A Minneapolis nonprofit with a focus on food is poised to take over the restaurant in the Union Depot in downtown St. Paul at the request of the restaurant's operator, which has reported slow sales.
Kaskaid Hospitality, best known for its Crave restaurants, has operated the Union Depot Bar and Grill in the historic building for 16 months. Now it's asking Ramsey County, which owns the Depot, to allow it to subcontract restaurant and catering operations to Appetite for Change.
"Overall, restaurant and catering revenues have not achieved original projections," according to county documents.
Kaskaid's contract calls for it to pay Ramsey County 3% of restaurant sales, 7% of off-site catering and 10% of on-site catering. To this point, Kaskaid has paid the county $8,700 for restaurant sales and $114,000 for on-site catering; it has reported no off-site catering, according to the county.
If the Ramsey County Regional Railroad Authority approves the subcontract arrangement Tuesday, Appetite for Change will rebrand the restaurant as Station 81 and the catering service as Breaking Bread Catering, bringing its locally sourced, made-from-scratch cuisine to the depot starting in early December.
Kaskaid Hospitality could not be reached for comment.
"It's a beautiful space," said Michelle Horovitz, executive director of Appetite for Change. "We get a lot of catering requests. They want our food, but they also want a space for their events. This is an opportunity for us to do more weddings and galas."
The nonprofit runs nine programs including urban gardening on vacant lots in north Minneapolis, farmers markets, youth employment and adult job training through its catering business. In January, Appetite For Change plans to reopen its Breaking Bread Cafe in north Minneapolis, which temporarily closed last summer for restructuring.
All revenue from its business ventures is poured back into the nonprofit's mission to promote local food, urban agriculture and food justice in the Twin Cities.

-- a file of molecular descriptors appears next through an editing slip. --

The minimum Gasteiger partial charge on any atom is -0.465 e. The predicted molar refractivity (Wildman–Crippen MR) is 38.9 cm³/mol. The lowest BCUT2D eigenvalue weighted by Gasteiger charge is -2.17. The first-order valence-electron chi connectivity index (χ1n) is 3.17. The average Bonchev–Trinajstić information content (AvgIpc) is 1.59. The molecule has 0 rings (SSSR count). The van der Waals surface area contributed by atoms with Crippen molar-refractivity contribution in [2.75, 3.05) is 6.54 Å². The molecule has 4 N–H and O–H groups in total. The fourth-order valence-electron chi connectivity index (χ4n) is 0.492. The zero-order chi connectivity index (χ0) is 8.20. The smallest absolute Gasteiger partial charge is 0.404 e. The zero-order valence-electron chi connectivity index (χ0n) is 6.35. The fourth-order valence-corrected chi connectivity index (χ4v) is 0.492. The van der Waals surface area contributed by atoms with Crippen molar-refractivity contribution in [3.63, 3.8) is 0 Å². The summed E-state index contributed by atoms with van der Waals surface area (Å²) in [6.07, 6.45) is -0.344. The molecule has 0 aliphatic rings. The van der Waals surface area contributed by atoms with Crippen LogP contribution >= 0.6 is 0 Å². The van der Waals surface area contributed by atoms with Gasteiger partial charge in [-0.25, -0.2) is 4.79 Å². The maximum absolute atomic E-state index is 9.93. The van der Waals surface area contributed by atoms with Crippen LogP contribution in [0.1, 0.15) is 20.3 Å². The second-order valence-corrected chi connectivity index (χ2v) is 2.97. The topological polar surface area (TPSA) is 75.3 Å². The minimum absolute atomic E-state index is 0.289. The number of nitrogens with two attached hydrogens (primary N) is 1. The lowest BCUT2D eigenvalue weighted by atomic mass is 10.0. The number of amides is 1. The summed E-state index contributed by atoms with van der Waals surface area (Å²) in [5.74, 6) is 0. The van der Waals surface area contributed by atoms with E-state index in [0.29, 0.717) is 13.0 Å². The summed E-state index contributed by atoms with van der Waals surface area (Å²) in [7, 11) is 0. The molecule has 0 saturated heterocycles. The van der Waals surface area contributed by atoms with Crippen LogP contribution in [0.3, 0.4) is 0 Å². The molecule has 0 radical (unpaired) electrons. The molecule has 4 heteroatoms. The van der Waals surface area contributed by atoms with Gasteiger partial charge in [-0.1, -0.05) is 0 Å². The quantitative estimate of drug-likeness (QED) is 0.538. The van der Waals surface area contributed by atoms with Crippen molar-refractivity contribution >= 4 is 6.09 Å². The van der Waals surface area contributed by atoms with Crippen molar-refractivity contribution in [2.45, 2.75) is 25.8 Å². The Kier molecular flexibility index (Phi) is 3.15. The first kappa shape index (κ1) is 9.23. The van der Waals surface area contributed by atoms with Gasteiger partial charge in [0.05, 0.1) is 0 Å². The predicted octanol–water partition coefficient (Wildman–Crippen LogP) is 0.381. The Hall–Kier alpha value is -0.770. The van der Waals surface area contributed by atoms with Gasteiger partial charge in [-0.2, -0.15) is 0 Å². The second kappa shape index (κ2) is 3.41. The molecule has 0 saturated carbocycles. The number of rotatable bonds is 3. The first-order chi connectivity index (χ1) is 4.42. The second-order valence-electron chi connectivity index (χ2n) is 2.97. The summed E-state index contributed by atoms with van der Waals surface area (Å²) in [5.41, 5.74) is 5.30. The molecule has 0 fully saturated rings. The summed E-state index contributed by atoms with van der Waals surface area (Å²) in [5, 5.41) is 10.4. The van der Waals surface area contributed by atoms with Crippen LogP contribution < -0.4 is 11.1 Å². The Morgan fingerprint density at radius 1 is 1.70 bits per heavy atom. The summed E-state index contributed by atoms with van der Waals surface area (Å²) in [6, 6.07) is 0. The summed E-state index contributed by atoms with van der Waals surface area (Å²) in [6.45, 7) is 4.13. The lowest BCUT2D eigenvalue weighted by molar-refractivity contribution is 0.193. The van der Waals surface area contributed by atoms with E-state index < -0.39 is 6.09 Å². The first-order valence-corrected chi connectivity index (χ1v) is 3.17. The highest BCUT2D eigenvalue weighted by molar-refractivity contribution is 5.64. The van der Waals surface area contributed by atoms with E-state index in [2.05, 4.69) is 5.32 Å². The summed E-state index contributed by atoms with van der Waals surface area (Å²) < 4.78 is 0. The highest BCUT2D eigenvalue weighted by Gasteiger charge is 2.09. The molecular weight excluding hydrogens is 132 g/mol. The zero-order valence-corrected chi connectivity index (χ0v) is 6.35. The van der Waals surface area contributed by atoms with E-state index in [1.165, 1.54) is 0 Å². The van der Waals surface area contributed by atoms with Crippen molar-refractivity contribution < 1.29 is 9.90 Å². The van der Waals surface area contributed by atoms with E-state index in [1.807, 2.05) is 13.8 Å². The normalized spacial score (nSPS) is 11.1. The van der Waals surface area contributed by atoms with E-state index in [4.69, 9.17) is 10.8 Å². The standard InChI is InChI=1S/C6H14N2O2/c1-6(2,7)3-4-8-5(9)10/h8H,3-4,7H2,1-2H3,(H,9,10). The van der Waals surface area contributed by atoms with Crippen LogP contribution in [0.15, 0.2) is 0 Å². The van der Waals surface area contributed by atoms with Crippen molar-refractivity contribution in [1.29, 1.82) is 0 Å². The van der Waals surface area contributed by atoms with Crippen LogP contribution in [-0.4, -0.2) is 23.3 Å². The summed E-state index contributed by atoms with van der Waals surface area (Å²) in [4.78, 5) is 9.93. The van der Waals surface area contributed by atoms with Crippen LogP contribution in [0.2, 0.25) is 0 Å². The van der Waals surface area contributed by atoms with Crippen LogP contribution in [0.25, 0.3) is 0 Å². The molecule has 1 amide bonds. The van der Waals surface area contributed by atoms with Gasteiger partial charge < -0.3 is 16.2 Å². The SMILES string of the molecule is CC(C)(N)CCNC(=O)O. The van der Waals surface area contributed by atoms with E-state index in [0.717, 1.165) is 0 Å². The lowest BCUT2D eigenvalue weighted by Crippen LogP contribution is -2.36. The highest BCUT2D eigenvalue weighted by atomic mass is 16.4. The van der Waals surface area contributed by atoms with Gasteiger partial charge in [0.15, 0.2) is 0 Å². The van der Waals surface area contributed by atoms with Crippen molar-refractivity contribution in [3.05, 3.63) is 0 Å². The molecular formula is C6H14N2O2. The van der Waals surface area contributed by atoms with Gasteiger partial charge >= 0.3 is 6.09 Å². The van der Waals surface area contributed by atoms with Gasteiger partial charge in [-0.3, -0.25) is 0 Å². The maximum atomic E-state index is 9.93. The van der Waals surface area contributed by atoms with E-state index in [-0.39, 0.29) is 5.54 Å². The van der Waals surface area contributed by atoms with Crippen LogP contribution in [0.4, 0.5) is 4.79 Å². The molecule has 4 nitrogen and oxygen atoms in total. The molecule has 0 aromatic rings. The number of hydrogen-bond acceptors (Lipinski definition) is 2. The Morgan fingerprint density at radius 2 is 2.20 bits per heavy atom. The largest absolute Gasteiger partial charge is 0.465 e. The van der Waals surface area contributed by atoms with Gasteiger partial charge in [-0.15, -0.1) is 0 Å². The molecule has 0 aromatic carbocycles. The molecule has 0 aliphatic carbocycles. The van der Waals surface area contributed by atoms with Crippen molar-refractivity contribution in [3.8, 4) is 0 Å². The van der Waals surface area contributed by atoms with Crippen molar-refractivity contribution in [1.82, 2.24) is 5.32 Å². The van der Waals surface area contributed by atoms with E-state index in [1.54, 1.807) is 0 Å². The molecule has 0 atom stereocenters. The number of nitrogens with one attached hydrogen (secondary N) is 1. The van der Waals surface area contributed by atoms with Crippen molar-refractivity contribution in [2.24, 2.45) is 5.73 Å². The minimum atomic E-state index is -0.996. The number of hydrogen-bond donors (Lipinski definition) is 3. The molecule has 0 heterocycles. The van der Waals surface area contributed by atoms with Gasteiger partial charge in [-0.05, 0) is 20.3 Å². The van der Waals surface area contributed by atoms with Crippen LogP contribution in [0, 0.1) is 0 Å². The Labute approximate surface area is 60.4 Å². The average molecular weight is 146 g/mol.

About $500,000 in financing, including grants and low-interest loans from the Otto Bremer Trust, is helping Appetite for Change with both its north Minneapolis and St. Paul ventures. Horovitz said professional staffs will operate both eateries, while the nonprofit's job training will focus on its catering operations.
"Their model and their mission is so important to us," said Brian Lipschultz, co-CEO of Otto Bremer Trust. "It is extraordinary to see the kind of work and vision Michelle and her team have put in — where they've come from and how they see the future."
The Depot's restaurant space likely will be dark for a few weeks as Appetite for Change takes over. Horovitz said it will get a refresh and a new menu is being drafted, with several vegan and vegetarian options.
Some of the nonprofit's most popular dishes at its Minneapolis eatery include jerk shrimp and grits, a kale salad with orange vinaigrette, and buttermilk herb biscuits with turkey chorizo gravy.
County officials said they expect the new restaurant to open concurrently with the Depot's "Hub for the Holidays" events.
"Through both menu and mission, Appetite for Change is a great fit for Union Depot and Lowertown," said Lindsay Boyd, Union Depot's marketing manager, in an e-mail. "This exciting new dining approach in our historic space will provide a unique destination experience, as well as a great everyday option for our local community."
Ramsey County, with the help of state and federal dollars, purchased and restored the Union Depot for $243 million. Since it reopened in 2012, it has served as a transit hub and events space. The 290,000-square-foot building, on the National Register of Historic Places, remains highly subsidized by the county.
About $6 million of the Depot's $8.2 million annual operating budget comes from rail authority property taxes. Utilities, security and maintenance account for the Depot's largest expenses.
More than 1 million people visited the Depot last year, including Amtrak passengers and light-rail commuters as well as visitors who shopped the holiday markets, perused art crawls and took free weekly yoga classes.
But on many days there's only a smattering of people there. Crystal Scott, owner of Java Express, a coffee shop at the Depot, said special events are keeping her in business — but just barely.
Ramsey County Commissioner Rafael Ortega, who represents downtown and championed the depot's restoration, had said at a workshop he'd like to see more energy and marketing around the restaurant.
"It's like when you cook a spaghetti sauce and you say it's missing a little something," Ortega said.